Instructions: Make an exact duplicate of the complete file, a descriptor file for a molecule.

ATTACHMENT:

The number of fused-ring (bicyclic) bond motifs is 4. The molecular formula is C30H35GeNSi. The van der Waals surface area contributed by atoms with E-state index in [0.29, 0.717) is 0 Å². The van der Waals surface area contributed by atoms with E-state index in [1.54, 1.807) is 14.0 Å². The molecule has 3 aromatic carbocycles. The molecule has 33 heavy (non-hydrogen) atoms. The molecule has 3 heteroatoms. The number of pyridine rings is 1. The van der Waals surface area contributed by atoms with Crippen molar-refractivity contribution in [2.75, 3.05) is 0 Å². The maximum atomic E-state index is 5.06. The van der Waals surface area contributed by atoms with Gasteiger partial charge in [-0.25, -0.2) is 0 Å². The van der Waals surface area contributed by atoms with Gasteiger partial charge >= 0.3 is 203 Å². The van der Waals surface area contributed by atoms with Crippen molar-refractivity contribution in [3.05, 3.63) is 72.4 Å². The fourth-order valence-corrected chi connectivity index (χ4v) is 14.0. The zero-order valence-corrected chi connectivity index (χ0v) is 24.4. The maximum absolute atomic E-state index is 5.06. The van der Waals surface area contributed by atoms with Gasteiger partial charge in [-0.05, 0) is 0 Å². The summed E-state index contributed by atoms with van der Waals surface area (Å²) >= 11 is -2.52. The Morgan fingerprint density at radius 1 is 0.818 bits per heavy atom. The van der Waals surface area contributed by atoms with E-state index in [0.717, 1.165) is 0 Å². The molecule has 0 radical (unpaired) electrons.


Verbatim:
The number of fused-ring (bicyclic) bond motifs is 4. The molecular formula is C30H35GeNSi. The van der Waals surface area contributed by atoms with E-state index in [0.29, 0.717) is 0 Å². The van der Waals surface area contributed by atoms with E-state index in [1.54, 1.807) is 14.0 Å². The molecule has 3 aromatic carbocycles. The molecule has 33 heavy (non-hydrogen) atoms. The molecule has 3 heteroatoms. The number of pyridine rings is 1. The van der Waals surface area contributed by atoms with Crippen molar-refractivity contribution in [2.75, 3.05) is 0 Å². The maximum atomic E-state index is 5.06. The van der Waals surface area contributed by atoms with Gasteiger partial charge in [-0.25, -0.2) is 0 Å². The van der Waals surface area contributed by atoms with Gasteiger partial charge >= 0.3 is 203 Å². The van der Waals surface area contributed by atoms with Crippen molar-refractivity contribution in [3.05, 3.63) is 72.4 Å². The fourth-order valence-corrected chi connectivity index (χ4v) is 14.0. The zero-order valence-corrected chi connectivity index (χ0v) is 24.4. The maximum absolute atomic E-state index is 5.06. The van der Waals surface area contributed by atoms with Gasteiger partial charge in [-0.05, 0) is 0 Å². The summed E-state index contributed by atoms with van der Waals surface area (Å²) >= 11 is -2.52. The Morgan fingerprint density at radius 1 is 0.818 bits per heavy atom. The van der Waals surface area contributed by atoms with E-state index in [0.717, 1.165) is 0 Å². The molecule has 0 radical (unpaired) electrons.